Category archives for Transportation
The AFL-CIO’s “Death on the Job” report shows why U.S. workers deserve much better protections than they are getting.
If you’ve followed the link from the New York Times Magazine’s letters page, welcome to The Pump Handle!
A new Brookings report finds that intercity rail ridership is growing faster than other travel modes, but Amtrak is essentially two distinct systems — one thriving, the other not.
After three decades, the FAA has finally acknowledged that its regulations to protect the health and safety of flight attendants are not adequate. A new policy—barring major objections from the airlines—-will extend OSHA protections to airline flight attendants.
There are two ways to reduce fatalities from vehicle crashes: prevent crashes, and make the ones that happen less deadly.
An expert panel convened by the WHO’s Int’l Agency for Research on Cancer is evaluating the scientific evidence on the carcinogenicity of diesel exhaust. In preparation for the meeting, diesel engine manufacturers, oil companies and mining firms hired consultants to re-analyze and critique the epidemiological studies conducted by others to manufacturer doubt about
Behaviors are major contributors to our health status, but a tiny fraction of US health spending goes to encouraging healthy behaviors like physical activity. The Bipartisan Policy Center has some recommendations for increasing physical activity, including policy changes that make it easier for people to play and get around actively.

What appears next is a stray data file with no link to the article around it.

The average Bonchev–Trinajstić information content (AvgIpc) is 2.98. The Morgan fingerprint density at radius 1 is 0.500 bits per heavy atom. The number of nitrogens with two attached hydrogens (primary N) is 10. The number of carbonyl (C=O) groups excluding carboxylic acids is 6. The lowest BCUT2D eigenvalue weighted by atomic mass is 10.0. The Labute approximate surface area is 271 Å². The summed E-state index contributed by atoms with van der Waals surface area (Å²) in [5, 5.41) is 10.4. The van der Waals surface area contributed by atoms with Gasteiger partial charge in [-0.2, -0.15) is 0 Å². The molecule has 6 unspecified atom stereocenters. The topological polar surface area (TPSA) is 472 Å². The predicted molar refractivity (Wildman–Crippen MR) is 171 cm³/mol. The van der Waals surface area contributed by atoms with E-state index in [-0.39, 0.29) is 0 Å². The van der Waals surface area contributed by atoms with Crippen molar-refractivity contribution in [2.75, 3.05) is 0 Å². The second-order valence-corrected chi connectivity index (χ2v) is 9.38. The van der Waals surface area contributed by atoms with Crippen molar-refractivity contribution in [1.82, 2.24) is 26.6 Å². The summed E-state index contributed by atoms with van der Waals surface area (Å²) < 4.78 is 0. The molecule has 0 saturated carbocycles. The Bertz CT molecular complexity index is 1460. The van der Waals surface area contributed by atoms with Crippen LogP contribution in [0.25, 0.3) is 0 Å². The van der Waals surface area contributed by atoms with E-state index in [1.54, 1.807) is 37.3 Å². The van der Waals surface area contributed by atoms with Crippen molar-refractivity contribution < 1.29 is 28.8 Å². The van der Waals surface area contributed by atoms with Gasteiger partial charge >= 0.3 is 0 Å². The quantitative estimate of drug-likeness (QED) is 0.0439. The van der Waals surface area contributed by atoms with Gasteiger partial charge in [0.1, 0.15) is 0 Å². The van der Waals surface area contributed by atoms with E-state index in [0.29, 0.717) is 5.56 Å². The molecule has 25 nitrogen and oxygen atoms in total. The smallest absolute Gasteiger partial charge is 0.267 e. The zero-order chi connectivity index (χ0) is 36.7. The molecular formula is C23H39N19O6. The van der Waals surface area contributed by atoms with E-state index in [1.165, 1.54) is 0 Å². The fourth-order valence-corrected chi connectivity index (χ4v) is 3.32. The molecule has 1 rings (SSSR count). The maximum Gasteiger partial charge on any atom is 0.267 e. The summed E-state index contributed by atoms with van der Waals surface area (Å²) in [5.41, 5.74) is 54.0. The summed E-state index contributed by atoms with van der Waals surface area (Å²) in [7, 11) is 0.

Slate has just started a new series by Tom Vanderbilt called “The Crisis in American Walking: How we got off the pedestrian path.” Vanderbilt observes that it’s odd to see things like “Campaign to Get America Walking” when ambulation is one of the most natural activities for our species. Reliance on cars seems to be…
Yesterday, the Senate passed a two-year transportation bill by a vote of 74 to 22, putting us close to getting a reasonably good piece of legislation signed by March 31, when the current stopgap extension will expire. Last month, the House Natural Resources Committee approved a terrible bill that would have eliminated the current dedicated…
The House of Representatives Natural Resources Committee has approved what Transportation Secretary Ray LaHood calls “the worst transportation bill I’ve ever seen during 35 years of public service.” LaHood spent 14 years in Congress, serving as a Republican representative from Illinois, and told Politico that Congress always came together in the past to support transportation,…